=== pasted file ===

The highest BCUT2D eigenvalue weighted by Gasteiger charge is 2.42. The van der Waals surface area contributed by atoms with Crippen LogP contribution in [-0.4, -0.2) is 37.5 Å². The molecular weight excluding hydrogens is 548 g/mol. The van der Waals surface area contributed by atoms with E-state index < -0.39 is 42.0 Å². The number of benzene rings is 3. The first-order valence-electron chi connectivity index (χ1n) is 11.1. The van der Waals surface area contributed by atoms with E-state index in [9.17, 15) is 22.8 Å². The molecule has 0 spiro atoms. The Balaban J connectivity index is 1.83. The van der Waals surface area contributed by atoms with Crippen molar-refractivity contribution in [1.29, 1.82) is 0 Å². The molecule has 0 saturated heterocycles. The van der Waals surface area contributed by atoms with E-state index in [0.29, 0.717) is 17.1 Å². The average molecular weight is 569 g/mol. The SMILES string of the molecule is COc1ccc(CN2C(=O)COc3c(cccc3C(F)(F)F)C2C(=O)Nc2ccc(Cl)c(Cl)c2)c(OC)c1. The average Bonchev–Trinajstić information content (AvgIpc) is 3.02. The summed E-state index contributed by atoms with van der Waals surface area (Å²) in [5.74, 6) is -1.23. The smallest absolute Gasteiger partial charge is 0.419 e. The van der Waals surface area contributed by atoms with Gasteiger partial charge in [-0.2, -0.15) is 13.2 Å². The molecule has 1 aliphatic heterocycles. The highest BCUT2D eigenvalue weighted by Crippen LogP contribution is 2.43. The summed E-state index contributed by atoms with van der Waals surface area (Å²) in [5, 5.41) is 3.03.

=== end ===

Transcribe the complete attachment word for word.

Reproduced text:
The highest BCUT2D eigenvalue weighted by Gasteiger charge is 2.42. The van der Waals surface area contributed by atoms with Crippen LogP contribution in [-0.4, -0.2) is 37.5 Å². The molecular weight excluding hydrogens is 548 g/mol. The van der Waals surface area contributed by atoms with E-state index < -0.39 is 42.0 Å². The number of benzene rings is 3. The first-order valence-electron chi connectivity index (χ1n) is 11.1. The van der Waals surface area contributed by atoms with E-state index in [9.17, 15) is 22.8 Å². The molecule has 0 spiro atoms. The Balaban J connectivity index is 1.83. The van der Waals surface area contributed by atoms with Crippen molar-refractivity contribution in [1.29, 1.82) is 0 Å². The molecule has 0 saturated heterocycles. The van der Waals surface area contributed by atoms with E-state index in [0.29, 0.717) is 17.1 Å². The average molecular weight is 569 g/mol. The SMILES string of the molecule is COc1ccc(CN2C(=O)COc3c(cccc3C(F)(F)F)C2C(=O)Nc2ccc(Cl)c(Cl)c2)c(OC)c1. The average Bonchev–Trinajstić information content (AvgIpc) is 3.02. The summed E-state index contributed by atoms with van der Waals surface area (Å²) in [5.74, 6) is -1.23. The smallest absolute Gasteiger partial charge is 0.419 e. The van der Waals surface area contributed by atoms with Gasteiger partial charge in [-0.2, -0.15) is 13.2 Å². The molecule has 1 aliphatic heterocycles. The highest BCUT2D eigenvalue weighted by Crippen LogP contribution is 2.43. The summed E-state index contributed by atoms with van der Waals surface area (Å²) in [5, 5.41) is 3.03.